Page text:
Way back in the mists of Eden, a pontificating snake strikes the pose of a primeval postmodernist.  Not yet cursed to crawling around in the dust, the snake struts its stuff.  The snake sneers at what it dogmatically disdains as a dogmatic God.  It’s judgmental of what it judges to be a judgmental God.  It pretends to push a participatory pluralism but betrays its postured tolerance for a diversity of truths by slithering into its own “grand narrative”: It, alone, is right and God is wrong.  It exchanges the truth of God for it’s own lie and labels that, the “truth”.  It tries to replace God’s revelation for us with its own revolution against God.  Discarding God’s clear meaning, the snake hisses rationalizations that the meaning of any author, including God, is secondary while any recipient’s reading, and especially the snake’s own reading, is primary.  This trickster tells the humans: “Words mean what you say they mean.  There’s no inherent meaning in words, you idiots.”  And with a serpentine “truth” of its own, presented in the guise of a simple question – “Hath God said?” – it proceeds to trap its prey in a wily postmodernist deconstruction of God’s word of love. Read more →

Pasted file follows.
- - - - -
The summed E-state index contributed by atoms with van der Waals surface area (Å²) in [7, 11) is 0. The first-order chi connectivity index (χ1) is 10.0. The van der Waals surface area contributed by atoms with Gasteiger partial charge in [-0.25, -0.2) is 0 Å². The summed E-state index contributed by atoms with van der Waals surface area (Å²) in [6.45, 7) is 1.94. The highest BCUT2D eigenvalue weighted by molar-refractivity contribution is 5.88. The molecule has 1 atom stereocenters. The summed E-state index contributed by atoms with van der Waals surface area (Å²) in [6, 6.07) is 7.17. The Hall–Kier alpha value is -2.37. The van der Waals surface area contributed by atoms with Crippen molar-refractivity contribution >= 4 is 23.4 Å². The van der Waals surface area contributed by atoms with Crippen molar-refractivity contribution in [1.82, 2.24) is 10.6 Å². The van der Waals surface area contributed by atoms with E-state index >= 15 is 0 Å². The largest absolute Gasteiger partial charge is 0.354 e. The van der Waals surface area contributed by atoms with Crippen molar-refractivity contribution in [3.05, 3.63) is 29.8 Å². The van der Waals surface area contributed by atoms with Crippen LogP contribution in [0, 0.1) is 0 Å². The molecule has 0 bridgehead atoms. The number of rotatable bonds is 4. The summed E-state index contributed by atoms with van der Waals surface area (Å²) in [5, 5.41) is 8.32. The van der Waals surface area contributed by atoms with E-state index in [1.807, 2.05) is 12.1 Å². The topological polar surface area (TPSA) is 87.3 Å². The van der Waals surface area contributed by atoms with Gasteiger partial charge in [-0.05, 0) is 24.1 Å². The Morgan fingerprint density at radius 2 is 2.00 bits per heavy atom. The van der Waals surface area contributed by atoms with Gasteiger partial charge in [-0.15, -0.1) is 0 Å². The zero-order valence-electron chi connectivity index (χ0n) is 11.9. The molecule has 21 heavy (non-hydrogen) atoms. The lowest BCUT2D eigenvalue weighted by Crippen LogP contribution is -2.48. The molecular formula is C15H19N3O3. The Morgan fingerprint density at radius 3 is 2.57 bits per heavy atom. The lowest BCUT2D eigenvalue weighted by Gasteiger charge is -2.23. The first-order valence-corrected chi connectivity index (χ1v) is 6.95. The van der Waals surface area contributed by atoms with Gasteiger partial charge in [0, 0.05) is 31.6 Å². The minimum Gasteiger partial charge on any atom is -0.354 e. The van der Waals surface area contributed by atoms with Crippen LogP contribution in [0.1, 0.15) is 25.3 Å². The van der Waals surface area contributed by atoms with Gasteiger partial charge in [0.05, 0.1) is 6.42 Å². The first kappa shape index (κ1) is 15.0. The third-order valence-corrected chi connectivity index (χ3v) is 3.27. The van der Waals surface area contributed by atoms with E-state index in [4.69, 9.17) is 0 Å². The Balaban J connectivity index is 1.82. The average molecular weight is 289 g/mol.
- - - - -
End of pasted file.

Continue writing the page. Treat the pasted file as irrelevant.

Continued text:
“The Good News: It’s a Whole Lot More!”

The second in a series of three sermons given by Dr. Ralph Blair at the 2010 Preaching Festival held in Ocean Grove, N.J.

 “The Good News: It’s a Whole Lot More!”

Luke gives us this report: “Once when we were going to the place of prayer, we were approached by a slave girl who had a spirit of fortune telling on which her owners made a great deal of money.  She trailed after Paul and the rest of us, shouting, ‘These men are servants of the Most High God.  They’re telling you how to be saved.’  She kept on screaming this, day after day.  Finally, Paul became so troubled by the screaming that he turned around and said to that spirit, ‘In the name of Jesus Christ, I command you to come out of her!’  And at that very moment the spirit left her.”  (Acts 16:16-18)

The Greek term that Luke uses for the source of the slave girl’s fortune telling “talent” literally means “a spirit of puthona”, or Python – the ancient mythical sentinel snake at Gaia’s navel, the supposed “center of the earth” at Delphi.  Was this girl a pawn of con men?  Maybe she did ventriloquism and the peasants took her strange sounds as “secrets from the spirit world”.  Read more →